AP Human Geography: Geography

AP Human Geography: Geography

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Section 1

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space

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Last updated

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Date created

Mar 1, 2020

Cards (74)

Section 1

(50 cards)

space

Front

geometric surface of the Earth

Back

absolute location

Front

defines a point or place on the map using coordinates such as latitude and longitude

Back

level of aggregation

Front

the level at which you group things together for examination

Back

Central Place Theory

Front

developed in the 1930s by the German geographer Walter Christaller, saw the economic world as an abstract spatial model, in which city location and the level of urban economic exchange could be analyzed using central places within hexagonal market areas, which overlapped each other at different scales

Back

agglomeration

Front

when clustering occurs purposefully around a central point or an economic growth pole

Back

place

Front

an area of bounded space of some human importance

Back

situation

Front

refers to the place's interrelatedness with other places, NYC and New England, port-of-call for Atlantic Circular Trade

Back

map scale

Front

describes the ratio of distance on a map and distance in the real world in absolute terms

Back

linguistic region

Front

everyone speaks the same language, but can be very different culturally

Back

culture region boundaries

Front

The American "Dixie" south, fuzzy borders

Back

relative location

Front

refers to the location of a place compared to a known place or geographic feature, McLean and DC

Back

distance decay

Front

means that the further away different places are from a place of origin, the less likely interaction will be with the original place

Back

metes and bounds

Front

Back

relative scale

Front

(AKA the scale of analysis) which describes the level of aggregation

Back

absolute distance

Front

in terms of linear units

Back

linear

Front

if the pattern is a straight line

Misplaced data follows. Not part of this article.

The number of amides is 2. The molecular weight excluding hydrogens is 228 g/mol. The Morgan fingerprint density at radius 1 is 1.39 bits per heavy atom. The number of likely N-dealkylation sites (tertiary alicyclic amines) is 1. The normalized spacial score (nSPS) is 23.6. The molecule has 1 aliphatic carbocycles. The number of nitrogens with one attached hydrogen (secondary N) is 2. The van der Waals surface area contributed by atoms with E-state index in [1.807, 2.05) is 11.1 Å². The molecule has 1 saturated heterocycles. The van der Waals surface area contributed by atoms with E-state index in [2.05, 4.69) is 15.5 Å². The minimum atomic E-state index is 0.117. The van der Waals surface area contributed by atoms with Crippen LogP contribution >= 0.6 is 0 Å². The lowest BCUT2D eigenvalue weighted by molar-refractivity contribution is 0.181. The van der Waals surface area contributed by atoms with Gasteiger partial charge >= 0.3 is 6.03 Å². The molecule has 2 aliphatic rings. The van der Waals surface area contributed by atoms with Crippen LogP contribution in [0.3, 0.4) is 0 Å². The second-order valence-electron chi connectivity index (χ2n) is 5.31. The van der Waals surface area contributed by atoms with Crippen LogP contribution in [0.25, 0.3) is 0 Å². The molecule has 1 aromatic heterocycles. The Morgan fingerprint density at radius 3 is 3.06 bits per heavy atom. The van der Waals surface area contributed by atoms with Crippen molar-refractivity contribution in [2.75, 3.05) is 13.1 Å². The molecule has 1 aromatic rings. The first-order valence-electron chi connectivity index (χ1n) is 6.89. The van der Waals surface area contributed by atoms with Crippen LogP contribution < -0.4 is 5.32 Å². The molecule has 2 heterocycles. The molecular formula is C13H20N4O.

Back

agricultural density

Front

refers to the number of people per square unit of land actively under cultivation

Back

Ecotone

Front

the environmental transition zone between two biomes

Back

vernacular region

Front

based upon the perception or collective mental map of the region's residents

Back

North and South Poles

Front

90 degrees latitude

Back

formal region

Front

an area of bounded space that possesses some homogenous characteristic or uniformity

Back

political region boundaries

Front

Boundary between countries, finite and well-defined

Back

region

Front

a type of place

Back

space-time compression

Front

decresed time and relative distance between places

Back

place-specific culture

Front

ex. Sante Fe, Mexico, a complex mix of multiple Native American, Spanish colonial, and modern American influences based upon the sequence of past and current societal influences

Back

Equator

Front

0 latitude

Back

arithmetic density

Front

the number of things per square unit of distance

Back

intervening opportunity

Front

the shoppers who are "just passing through", who see a very brief intervening opportunity to do some discount shopping

Back

scale

Front

relationship of an object or place to the earth as a whole

Back

International Date Line (sort of)

Front

180 degrees longitude

Back

sequent occupancy

Front

the succession of groups and cultural influences throughout a place's history

Back

site

Front

the physical characteristics of a place, such as the fact that NYC is located on a large, deep water harbor, next to the Atlantic ocean

Back

toponym

Front

a place name

Back

market area

Front

a type of functional region, home pro sport team example, more coverage and media in the city, diminishes as you move away

Back

Environmental region boundaries

Front

transitional and measurable

Back

cluster

Front

when things are grouped together

Back

random pattern

Front

when there is no rhyme or reason to the distribution of a spatial phenomenon

Back

core and periphery

Front

Mormon culture in Salt Lake City and the greater Western US

Back

Prime Meridian

Front

0 degrees longitude

Back

scaterred

Front

objects that are normally ordered but appeared dispersed

Back

modes of transportation

Front

airplanes, reduce travel time between two distant points, and as a result increase interaction

Back

sinuous

Front

if the pattern is wavy

Back

area of influence

Front

outlet malls, shoppers travelling from longer distances but making a fewer number of trips

Back

relative distance

Front

in terms of the degree of interaction between places or in units of time traveled

Back

central places

Front

any node of human activity

Back

functional region

Front

areas that have a central place (or node) that is a focus or point of origin that expresses some practical purpose, the influence of this point is strongest in the areas close to the center, and the strength of influence diminishes as distance increases from that point

Back

Tobler's Law

Front